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Regulation of entry and the distortion of industrial organization

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Abstract

We study the distortions of industrial organization caused by entry regulation. We take advantage of heterogeneity across industries in their natural barriers and growth opportunities to examine whether industries are differentially affected in countries according to entry regulation. First, we consider the effect of entry regulation on the (static) industry structure. We find that regulation has a greater impact in industries with lower natural barriers to entry, both on the number of firms and on the average size of firms. We find that the effect of entry regulation on industry share is not related to differences in natural barriers. Regarding industry dynamics, we find that in countries with high entry regulation, industries respond to growth opportunities through the expansion of existing firms, while in countries with low entry regulation, growth opportunities lead to the creation of new firms; finally, the total sectoral response is invariant to the level of regulation.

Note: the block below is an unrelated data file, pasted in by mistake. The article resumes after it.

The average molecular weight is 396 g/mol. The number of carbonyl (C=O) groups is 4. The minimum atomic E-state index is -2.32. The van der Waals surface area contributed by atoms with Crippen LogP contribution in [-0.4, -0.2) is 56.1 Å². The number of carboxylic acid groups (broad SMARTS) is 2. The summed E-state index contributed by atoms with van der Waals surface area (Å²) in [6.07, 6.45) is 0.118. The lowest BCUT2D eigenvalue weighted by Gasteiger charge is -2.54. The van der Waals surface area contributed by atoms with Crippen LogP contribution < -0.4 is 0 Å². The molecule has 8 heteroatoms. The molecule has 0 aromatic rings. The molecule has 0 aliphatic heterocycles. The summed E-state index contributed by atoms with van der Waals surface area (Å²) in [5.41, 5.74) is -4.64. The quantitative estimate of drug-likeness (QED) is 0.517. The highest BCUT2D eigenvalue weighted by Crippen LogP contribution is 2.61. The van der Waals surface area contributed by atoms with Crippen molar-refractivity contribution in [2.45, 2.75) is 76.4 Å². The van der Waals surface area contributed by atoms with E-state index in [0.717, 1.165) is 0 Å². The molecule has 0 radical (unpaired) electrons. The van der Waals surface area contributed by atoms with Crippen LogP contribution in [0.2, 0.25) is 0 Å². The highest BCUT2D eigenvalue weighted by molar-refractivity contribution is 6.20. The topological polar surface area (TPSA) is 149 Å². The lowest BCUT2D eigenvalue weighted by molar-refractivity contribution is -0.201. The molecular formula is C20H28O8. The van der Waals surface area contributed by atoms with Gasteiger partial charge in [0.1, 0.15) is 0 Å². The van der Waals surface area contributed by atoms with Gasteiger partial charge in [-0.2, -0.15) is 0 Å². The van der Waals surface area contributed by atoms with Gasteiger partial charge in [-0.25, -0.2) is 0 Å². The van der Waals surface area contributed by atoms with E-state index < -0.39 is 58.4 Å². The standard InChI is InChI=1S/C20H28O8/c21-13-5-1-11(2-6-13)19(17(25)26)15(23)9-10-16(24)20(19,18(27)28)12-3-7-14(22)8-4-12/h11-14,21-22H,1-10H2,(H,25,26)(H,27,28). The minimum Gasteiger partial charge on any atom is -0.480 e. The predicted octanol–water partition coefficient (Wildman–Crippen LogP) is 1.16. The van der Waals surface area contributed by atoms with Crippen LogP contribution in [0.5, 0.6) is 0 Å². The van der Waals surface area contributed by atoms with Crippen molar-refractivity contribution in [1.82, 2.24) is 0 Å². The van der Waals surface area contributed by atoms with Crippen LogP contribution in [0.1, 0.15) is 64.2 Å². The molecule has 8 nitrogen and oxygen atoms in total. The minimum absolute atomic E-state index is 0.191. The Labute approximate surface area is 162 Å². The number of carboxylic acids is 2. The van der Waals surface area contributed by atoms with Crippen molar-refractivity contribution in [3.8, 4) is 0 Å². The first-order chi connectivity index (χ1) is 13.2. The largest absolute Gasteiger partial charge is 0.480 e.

Suggested Citation

  • Raymond Fisman & Virginia Sarria Allende, 2010. "Regulation of entry and the distortion of industrial organization," Journal of Applied Economics, Universidad del CEMA, vol. 13, pages 91-111, May.
  • Handle: RePEc:cem:jaecon:v:13:y:2010:n:1:p:91-111
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    More about this item

    Keywords

    regulation; regulation of entry;

    JEL classification:

    • O14 - Economic Development, Innovation, Technological Change, and Growth - - Economic Development - - - Industrialization; Manufacturing and Service Industries; Choice of Technology
    • K20 - Law and Economics - - Regulation and Business Law - - - General
    • L11 - Industrial Organization - - Market Structure, Firm Strategy, and Market Performance - - - Production, Pricing, and Market Structure; Size Distribution of Firms
    • L50 - Industrial Organization - - Regulation and Industrial Policy - - - General

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